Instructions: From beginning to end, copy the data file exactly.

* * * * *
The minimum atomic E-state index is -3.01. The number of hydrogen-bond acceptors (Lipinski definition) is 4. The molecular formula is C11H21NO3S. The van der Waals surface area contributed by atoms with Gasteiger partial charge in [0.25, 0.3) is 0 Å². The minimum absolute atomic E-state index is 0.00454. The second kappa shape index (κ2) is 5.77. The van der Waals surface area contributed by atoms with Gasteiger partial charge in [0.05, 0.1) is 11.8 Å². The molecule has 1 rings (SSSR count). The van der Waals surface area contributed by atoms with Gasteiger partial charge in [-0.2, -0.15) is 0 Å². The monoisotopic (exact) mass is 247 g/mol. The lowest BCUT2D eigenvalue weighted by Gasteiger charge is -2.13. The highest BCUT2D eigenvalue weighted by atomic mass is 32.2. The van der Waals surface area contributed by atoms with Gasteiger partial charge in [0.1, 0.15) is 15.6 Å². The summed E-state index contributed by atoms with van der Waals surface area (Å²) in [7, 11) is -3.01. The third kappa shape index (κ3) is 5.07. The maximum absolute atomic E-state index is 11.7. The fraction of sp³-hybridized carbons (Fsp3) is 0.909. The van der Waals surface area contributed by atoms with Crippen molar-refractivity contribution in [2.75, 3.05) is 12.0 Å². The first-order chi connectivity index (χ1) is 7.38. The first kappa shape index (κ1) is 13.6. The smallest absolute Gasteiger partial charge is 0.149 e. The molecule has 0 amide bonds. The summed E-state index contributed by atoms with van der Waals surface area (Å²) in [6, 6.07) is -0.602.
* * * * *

The minimum atomic E-state index is -3.01. The number of hydrogen-bond acceptors (Lipinski definition) is 4. The molecular formula is C11H21NO3S. The van der Waals surface area contributed by atoms with Gasteiger partial charge in [0.25, 0.3) is 0 Å². The minimum absolute atomic E-state index is 0.00454. The second kappa shape index (κ2) is 5.77. The van der Waals surface area contributed by atoms with Gasteiger partial charge in [0.05, 0.1) is 11.8 Å². The molecule has 1 rings (SSSR count). The van der Waals surface area contributed by atoms with Gasteiger partial charge in [-0.2, -0.15) is 0 Å². The monoisotopic (exact) mass is 247 g/mol. The lowest BCUT2D eigenvalue weighted by Gasteiger charge is -2.13. The highest BCUT2D eigenvalue weighted by atomic mass is 32.2. The van der Waals surface area contributed by atoms with Gasteiger partial charge in [0.1, 0.15) is 15.6 Å². The summed E-state index contributed by atoms with van der Waals surface area (Å²) in [7, 11) is -3.01. The third kappa shape index (κ3) is 5.07. The maximum absolute atomic E-state index is 11.7. The fraction of sp³-hybridized carbons (Fsp3) is 0.909. The van der Waals surface area contributed by atoms with Crippen molar-refractivity contribution in [2.75, 3.05) is 12.0 Å². The first-order chi connectivity index (χ1) is 7.38. The first kappa shape index (κ1) is 13.6. The smallest absolute Gasteiger partial charge is 0.149 e. The molecule has 0 amide bonds. The summed E-state index contributed by atoms with van der Waals surface area (Å²) in [6, 6.07) is -0.602.